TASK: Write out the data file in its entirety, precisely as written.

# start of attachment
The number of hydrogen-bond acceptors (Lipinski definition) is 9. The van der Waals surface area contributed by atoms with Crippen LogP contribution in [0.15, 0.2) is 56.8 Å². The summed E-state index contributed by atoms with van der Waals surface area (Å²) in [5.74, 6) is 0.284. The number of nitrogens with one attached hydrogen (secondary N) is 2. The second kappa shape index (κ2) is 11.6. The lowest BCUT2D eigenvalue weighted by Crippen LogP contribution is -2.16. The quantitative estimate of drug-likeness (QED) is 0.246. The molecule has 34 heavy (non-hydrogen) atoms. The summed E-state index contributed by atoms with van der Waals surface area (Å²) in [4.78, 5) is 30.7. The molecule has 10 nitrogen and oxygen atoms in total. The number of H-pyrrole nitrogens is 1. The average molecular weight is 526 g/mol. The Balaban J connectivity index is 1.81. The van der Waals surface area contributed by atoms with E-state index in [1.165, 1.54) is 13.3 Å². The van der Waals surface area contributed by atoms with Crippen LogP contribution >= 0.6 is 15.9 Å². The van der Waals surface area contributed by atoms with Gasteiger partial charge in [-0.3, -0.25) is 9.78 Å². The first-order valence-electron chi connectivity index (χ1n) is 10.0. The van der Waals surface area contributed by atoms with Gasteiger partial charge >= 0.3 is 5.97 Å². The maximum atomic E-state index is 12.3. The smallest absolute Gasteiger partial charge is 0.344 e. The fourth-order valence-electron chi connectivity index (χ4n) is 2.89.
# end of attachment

The number of hydrogen-bond acceptors (Lipinski definition) is 9. The van der Waals surface area contributed by atoms with Crippen LogP contribution in [0.15, 0.2) is 56.8 Å². The summed E-state index contributed by atoms with van der Waals surface area (Å²) in [5.74, 6) is 0.284. The number of nitrogens with one attached hydrogen (secondary N) is 2. The second kappa shape index (κ2) is 11.6. The lowest BCUT2D eigenvalue weighted by Crippen LogP contribution is -2.16. The quantitative estimate of drug-likeness (QED) is 0.246. The molecule has 34 heavy (non-hydrogen) atoms. The summed E-state index contributed by atoms with van der Waals surface area (Å²) in [4.78, 5) is 30.7. The molecule has 10 nitrogen and oxygen atoms in total. The number of H-pyrrole nitrogens is 1. The average molecular weight is 526 g/mol. The Balaban J connectivity index is 1.81. The van der Waals surface area contributed by atoms with E-state index in [1.165, 1.54) is 13.3 Å². The van der Waals surface area contributed by atoms with Crippen LogP contribution >= 0.6 is 15.9 Å². The van der Waals surface area contributed by atoms with Gasteiger partial charge in [-0.3, -0.25) is 9.78 Å². The first-order valence-electron chi connectivity index (χ1n) is 10.0. The van der Waals surface area contributed by atoms with Gasteiger partial charge >= 0.3 is 5.97 Å². The maximum atomic E-state index is 12.3. The smallest absolute Gasteiger partial charge is 0.344 e. The fourth-order valence-electron chi connectivity index (χ4n) is 2.89.